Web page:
This article doesn’t involve anesthesia directly but I wanted to share with our readers because so many of our patients are taking them. This is a bonus blog you still get your five concerning anesthesia.
The U.S. Food and Drug Administration (FDA) has found no evidence that the use of GLP-1 receptor agonists such as semaglutide cause suicidal thoughts or actions. The agency launched a full investigation into this issue after receiving multiple reports that suggested such a relationship was possible.
While these drugs were originally developed to treat diabetes, they have been used more and more in the United States to help obese and overweight patients lose weight.
“Our preliminary evaluation has not found evidence that use of these medicines causes suicidal thoughts or actions,” the FDA said in a new Drug Safety Communication dated Thursday, Jan. 11. “Over the last several months, we have conducted detailed reviews of reports of suicidal thoughts or actions received in the FDA Adverse Event Reporting System. Because the information provided was often limited and because these events can be influenced by other potential factors, we determined that the information in these reports did not demonstrate a clear relationship with the use of GLP-1 receptor agonists.”
The agency emphasized that it would continue looking into this issue, because it could not “definitively rule out that a small risk may exist.”
Additional details from the FDA about GLP-1 receptor agonists
The FDA emphasized in its assessment that patients prescribed GLP-1 drugs should not abruptly stop taking them without consulting a professional.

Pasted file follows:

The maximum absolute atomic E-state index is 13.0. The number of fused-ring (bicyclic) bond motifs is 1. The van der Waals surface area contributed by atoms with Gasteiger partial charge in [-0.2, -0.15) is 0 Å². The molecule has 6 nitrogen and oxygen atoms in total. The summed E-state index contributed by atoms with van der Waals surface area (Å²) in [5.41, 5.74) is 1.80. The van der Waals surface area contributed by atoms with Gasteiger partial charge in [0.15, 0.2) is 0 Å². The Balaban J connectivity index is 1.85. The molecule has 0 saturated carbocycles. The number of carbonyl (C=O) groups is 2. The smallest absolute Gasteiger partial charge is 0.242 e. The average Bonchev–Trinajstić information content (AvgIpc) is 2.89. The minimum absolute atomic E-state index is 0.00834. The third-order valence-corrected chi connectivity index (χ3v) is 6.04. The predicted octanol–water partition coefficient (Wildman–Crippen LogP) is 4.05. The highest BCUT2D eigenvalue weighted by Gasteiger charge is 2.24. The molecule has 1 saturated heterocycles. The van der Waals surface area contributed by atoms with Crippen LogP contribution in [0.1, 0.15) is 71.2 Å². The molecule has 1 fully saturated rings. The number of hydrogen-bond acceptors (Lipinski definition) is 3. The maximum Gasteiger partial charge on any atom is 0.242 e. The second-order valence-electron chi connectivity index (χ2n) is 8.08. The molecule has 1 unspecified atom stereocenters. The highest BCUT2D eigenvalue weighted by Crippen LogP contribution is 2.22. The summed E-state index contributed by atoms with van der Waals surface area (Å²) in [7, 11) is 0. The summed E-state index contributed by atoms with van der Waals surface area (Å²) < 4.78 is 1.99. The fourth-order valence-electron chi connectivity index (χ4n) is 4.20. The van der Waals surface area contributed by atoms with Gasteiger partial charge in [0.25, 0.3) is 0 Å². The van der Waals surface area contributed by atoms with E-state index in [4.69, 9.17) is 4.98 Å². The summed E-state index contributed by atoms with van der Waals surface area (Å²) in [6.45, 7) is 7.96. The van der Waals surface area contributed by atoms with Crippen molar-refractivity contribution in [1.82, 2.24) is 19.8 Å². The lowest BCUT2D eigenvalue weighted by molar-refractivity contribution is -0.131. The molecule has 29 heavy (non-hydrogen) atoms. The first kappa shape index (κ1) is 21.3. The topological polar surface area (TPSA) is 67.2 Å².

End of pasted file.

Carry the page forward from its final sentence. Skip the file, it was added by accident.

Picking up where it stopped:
“Tell your healthcare professional if you experience new or worsening depression, suicidal thoughts, or any unusual changes in mood or behavior,” the FDA wrote. “Call or text 988 or go to the website at https://988lifeline.org/, which provides free support for people in distress 24 hours a day, seven days a week.”
The agency also indicated that healthcare providers should consult all applicable prescribing information to ensure they are only offered to eligible patients.
A new study published Friday, Jan. 5, in Nature Medicine seems to back up the FDA’s preliminary findings.
Rong Xu, PhD, a professor of biomedical informatics and director of the Center for AI in Drug Discovery at Case Western Reserve University, and colleagues examined data from more than 240,000 overweight or obese patients prescribed either semaglutide or non-GLP-1 receptor agonist anti-obesity medications. The group’s findings did not support the possibility that these drugs could cause suicidal ideation.
Semaglutide, other GLP-1 receptor agonists continue taking the world by storm
GLP-1 receptor agonists are now being used to treat obese and overweight patients throughout the United States. Recent evidence even suggests semaglutide, which Novo Nordisk sells under the brand names Wegovy and Ozempic, can help certain patients reduce their risk of cardiovascular events.
These drugs work by mimicking a hormone in the intestines, stimulating the release of insulin and reduce blood glucose after the patient has eaten a meal. GLP-1 receptor agonists also slow down food as it travels down the digestive tract, yet another way they can make someone “feel” full for longer periods of time.
The increased utilization of GLP-1 receptor agonists was arguably the biggest story in healthcare in 2023. Science, a popular journal published by the American Association for the Advancement of Science, even named the ongoing trend its 2023 Breakthrough of the Year.
“These new therapies are reshaping not only how obesity is treated, but how it’s understood—as a chronic illness with roots in biology, not a simple failure of willpower,” author Jennifer Couzin-Frankel said at the time.